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PharmacoEconomics

, Volume 37, Issue 4, pp 585–596 | Cite as

An Examination of Downstream Effects of Bereavement on Healthcare Utilization for Surviving Spouses in a National Sample of Older Adults

  • Katherine A. OrnsteinEmail author
  • Melissa M. Garrido
  • Albert L. Siu
  • Evan Bollens-Lund
  • Omari-Khalid Rahman
  • Amy S. Kelley
Original Research Article

Abstract

Background

While bereavement is associated with increased mortality, it is unclear how bereaved families utilize the healthcare system after the death of their loved ones.

Objective

The aim of this study was to examine the association between bereavement and healthcare expenditures for surviving spouses.

Methods

We used data from the Health and Retirement Study, a nationally representative cohort study of older adults linked to Medicare claims. We determined a spouse’s total Medicare expenditures 2 years before and after their partner’s death across six biennial interview waves. Using coarsened exact matching, we created a comparison group of non-bereaved dyads. Costs were wage index- and inflation-adjusted to 2017 dollars. We used generalized linear models and difference-in-differences (DID) analysis to calculate the average marginal effects of bereavement on Medicare spending by gender. We also examined subgroup differences based on caregiver status, cause of death, and length of terminal illness.

Results

Our sample consisted of 941 bereaved dyads and a comparison group of 8899 matched dyads. Surviving female spouses (68% of the sample) had a $3500 increase in spending 2 years after death (p < 0.05). Using DID analyses, bereavement was associated with a $625 quarterly increase in Medicare expenditures over 2 years for women. There was no significant increase in post-death spending for male bereaved surviving spouses. Results were consistent for spouses who survived at least 2 years after the death of their spouse (70% of the sample)

Conclusions

Bereavement is associated with increased healthcare spending for women regardless of their caregiving status, the cause of death, or length of terminal illness. Further study is required to examine why men and women have different patterns of healthcare spending relative to the death of their spouses.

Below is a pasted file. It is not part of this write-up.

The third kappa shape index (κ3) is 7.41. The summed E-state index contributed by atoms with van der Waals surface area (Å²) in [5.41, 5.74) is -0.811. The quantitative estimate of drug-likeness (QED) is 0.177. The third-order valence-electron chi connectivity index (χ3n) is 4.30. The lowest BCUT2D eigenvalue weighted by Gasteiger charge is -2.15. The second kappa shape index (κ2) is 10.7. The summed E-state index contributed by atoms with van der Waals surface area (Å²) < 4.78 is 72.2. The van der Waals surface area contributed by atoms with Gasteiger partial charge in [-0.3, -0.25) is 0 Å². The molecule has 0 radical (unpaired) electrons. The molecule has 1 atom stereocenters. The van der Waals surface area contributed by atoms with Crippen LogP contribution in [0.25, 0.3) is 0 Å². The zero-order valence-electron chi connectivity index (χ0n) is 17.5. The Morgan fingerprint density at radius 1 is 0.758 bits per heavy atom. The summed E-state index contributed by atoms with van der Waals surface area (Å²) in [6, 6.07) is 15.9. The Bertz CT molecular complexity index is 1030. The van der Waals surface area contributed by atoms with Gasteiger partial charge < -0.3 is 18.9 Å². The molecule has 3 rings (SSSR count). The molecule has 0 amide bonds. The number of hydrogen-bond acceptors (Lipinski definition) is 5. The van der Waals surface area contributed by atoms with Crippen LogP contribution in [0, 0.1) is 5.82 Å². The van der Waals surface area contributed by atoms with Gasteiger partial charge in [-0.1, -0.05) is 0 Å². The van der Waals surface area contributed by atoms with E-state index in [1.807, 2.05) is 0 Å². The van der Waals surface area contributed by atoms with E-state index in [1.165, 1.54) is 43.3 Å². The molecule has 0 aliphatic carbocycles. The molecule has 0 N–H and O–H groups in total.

Notes

Author Contributions

KO and AK developed the research question, and KO, MG, O-KR and EB-L developed the research methodology and conducted the analyses. All authors contributed to the writing of the manuscript.

Compliance with Ethical Standards

Conflict of interest

Katherine Ornstein, Melissa Garrido, Albert Siu, Evan Bollens-Lund, Omari-Khalid Rahman, and Amy Kelley have no financial conflicts of interest to declare.

Funding

The HRS is funded by the National Institute of Aging (NIA) [NIA U01 AG009740] and the Social Security Administration. The study investigators were supported by the National Institute on Aging (Grant Numbers K01AG047923 [Dr. Ornstein] and R01AG054540 [Dr. Kelley]), and VA HSR&D 16-140 (Dr. Garrido). The funding sources had no role in the design, conduct, and analysis of this study or in the decision to submit the manuscript for publication. The views expressed in this article are those of the authors and do not necessarily reflect the position or policy of the Department of Veterans Affairs or the United States government. All procedures performed in studies involving human participants were in accordance with the ethical standards of the institutional and/or national research committee and with the 1964 Helsinki declaration and its later amendments or comparable ethical standards.

Supplementary material

40273_2019_787_MOESM1_ESM.docx (818 kb)
Supplementary material 1 (DOCX 817 kb)

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Copyright information

© Springer Nature Switzerland AG 2019

Authors and Affiliations

  1. 1.Department of Geriatrics and Palliative MedicineInstitute for Translational Epidemiology, Icahn School of Medicine at Mount SinaiNew YorkUSA
  2. 2.Department of Health Law, Policy and ManagementBoston VA Healthcare System, Boston University School of Public HealthBostonUSA
  3. 3.Department of Geriatrics and Palliative MedicineIcahn School of Medicine at Mount SinaiNew YorkUSA

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